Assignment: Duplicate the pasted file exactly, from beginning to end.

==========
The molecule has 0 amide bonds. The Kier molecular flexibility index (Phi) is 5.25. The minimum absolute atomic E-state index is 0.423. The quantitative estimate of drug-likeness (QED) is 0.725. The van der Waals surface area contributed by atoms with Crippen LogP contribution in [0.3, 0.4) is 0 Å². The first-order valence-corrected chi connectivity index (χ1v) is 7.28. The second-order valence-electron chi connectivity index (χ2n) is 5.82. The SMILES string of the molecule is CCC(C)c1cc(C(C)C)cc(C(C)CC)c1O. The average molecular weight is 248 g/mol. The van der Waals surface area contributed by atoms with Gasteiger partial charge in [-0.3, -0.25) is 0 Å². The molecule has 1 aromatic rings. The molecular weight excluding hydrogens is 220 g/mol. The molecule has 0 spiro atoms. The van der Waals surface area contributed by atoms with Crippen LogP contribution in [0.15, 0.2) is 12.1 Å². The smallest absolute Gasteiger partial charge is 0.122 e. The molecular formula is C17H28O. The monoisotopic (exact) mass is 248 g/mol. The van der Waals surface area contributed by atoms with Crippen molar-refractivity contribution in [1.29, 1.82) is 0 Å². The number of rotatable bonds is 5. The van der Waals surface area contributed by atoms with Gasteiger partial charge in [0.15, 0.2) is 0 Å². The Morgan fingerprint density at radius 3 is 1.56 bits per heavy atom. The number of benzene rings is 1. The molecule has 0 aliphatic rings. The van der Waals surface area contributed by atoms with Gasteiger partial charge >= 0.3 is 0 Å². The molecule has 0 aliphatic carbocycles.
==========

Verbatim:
The molecule has 0 amide bonds. The Kier molecular flexibility index (Phi) is 5.25. The minimum absolute atomic E-state index is 0.423. The quantitative estimate of drug-likeness (QED) is 0.725. The van der Waals surface area contributed by atoms with Crippen LogP contribution in [0.3, 0.4) is 0 Å². The first-order valence-corrected chi connectivity index (χ1v) is 7.28. The second-order valence-electron chi connectivity index (χ2n) is 5.82. The SMILES string of the molecule is CCC(C)c1cc(C(C)C)cc(C(C)CC)c1O. The average molecular weight is 248 g/mol. The van der Waals surface area contributed by atoms with Gasteiger partial charge in [-0.3, -0.25) is 0 Å². The molecule has 1 aromatic rings. The molecular weight excluding hydrogens is 220 g/mol. The molecule has 0 spiro atoms. The van der Waals surface area contributed by atoms with Crippen LogP contribution in [0.15, 0.2) is 12.1 Å². The smallest absolute Gasteiger partial charge is 0.122 e. The molecular formula is C17H28O. The monoisotopic (exact) mass is 248 g/mol. The van der Waals surface area contributed by atoms with Crippen molar-refractivity contribution in [1.29, 1.82) is 0 Å². The number of rotatable bonds is 5. The van der Waals surface area contributed by atoms with Gasteiger partial charge in [0.15, 0.2) is 0 Å². The Morgan fingerprint density at radius 3 is 1.56 bits per heavy atom. The number of benzene rings is 1. The molecule has 0 aliphatic rings. The van der Waals surface area contributed by atoms with Gasteiger partial charge >= 0.3 is 0 Å². The molecule has 0 aliphatic carbocycles.